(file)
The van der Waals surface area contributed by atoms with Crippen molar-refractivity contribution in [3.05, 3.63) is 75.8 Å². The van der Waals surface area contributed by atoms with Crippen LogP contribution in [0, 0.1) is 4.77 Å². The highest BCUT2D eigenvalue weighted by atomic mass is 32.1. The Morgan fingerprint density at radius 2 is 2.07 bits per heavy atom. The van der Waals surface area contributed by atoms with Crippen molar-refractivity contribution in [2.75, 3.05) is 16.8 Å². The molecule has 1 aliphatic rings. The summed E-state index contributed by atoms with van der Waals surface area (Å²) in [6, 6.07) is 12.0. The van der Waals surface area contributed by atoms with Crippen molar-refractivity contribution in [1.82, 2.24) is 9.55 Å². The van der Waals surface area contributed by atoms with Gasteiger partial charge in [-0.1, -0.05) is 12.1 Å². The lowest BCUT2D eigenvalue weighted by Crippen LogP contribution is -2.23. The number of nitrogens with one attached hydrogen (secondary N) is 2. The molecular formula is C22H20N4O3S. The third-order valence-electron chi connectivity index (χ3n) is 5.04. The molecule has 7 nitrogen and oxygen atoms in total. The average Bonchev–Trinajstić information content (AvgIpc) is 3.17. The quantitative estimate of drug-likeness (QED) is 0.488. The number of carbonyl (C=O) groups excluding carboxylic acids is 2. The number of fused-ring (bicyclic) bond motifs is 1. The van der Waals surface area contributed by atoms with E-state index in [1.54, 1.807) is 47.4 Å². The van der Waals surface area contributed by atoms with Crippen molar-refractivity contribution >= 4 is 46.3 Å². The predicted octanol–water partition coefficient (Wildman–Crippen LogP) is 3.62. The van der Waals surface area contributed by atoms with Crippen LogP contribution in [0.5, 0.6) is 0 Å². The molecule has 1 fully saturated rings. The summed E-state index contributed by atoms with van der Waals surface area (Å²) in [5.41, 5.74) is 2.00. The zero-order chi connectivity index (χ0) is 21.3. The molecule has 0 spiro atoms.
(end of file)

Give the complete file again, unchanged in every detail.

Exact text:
The van der Waals surface area contributed by atoms with Crippen molar-refractivity contribution in [3.05, 3.63) is 75.8 Å². The van der Waals surface area contributed by atoms with Crippen LogP contribution in [0, 0.1) is 4.77 Å². The highest BCUT2D eigenvalue weighted by atomic mass is 32.1. The Morgan fingerprint density at radius 2 is 2.07 bits per heavy atom. The van der Waals surface area contributed by atoms with Crippen molar-refractivity contribution in [2.75, 3.05) is 16.8 Å². The molecule has 1 aliphatic rings. The summed E-state index contributed by atoms with van der Waals surface area (Å²) in [6, 6.07) is 12.0. The van der Waals surface area contributed by atoms with Crippen molar-refractivity contribution in [1.82, 2.24) is 9.55 Å². The van der Waals surface area contributed by atoms with Gasteiger partial charge in [-0.1, -0.05) is 12.1 Å². The lowest BCUT2D eigenvalue weighted by Crippen LogP contribution is -2.23. The number of nitrogens with one attached hydrogen (secondary N) is 2. The molecular formula is C22H20N4O3S. The third-order valence-electron chi connectivity index (χ3n) is 5.04. The molecule has 7 nitrogen and oxygen atoms in total. The average Bonchev–Trinajstić information content (AvgIpc) is 3.17. The quantitative estimate of drug-likeness (QED) is 0.488. The number of carbonyl (C=O) groups excluding carboxylic acids is 2. The number of fused-ring (bicyclic) bond motifs is 1. The van der Waals surface area contributed by atoms with E-state index in [1.54, 1.807) is 47.4 Å². The van der Waals surface area contributed by atoms with Crippen molar-refractivity contribution >= 4 is 46.3 Å². The predicted octanol–water partition coefficient (Wildman–Crippen LogP) is 3.62. The van der Waals surface area contributed by atoms with Crippen LogP contribution in [0.5, 0.6) is 0 Å². The molecule has 1 fully saturated rings. The summed E-state index contributed by atoms with van der Waals surface area (Å²) in [5.41, 5.74) is 2.00. The zero-order chi connectivity index (χ0) is 21.3. The molecule has 0 spiro atoms.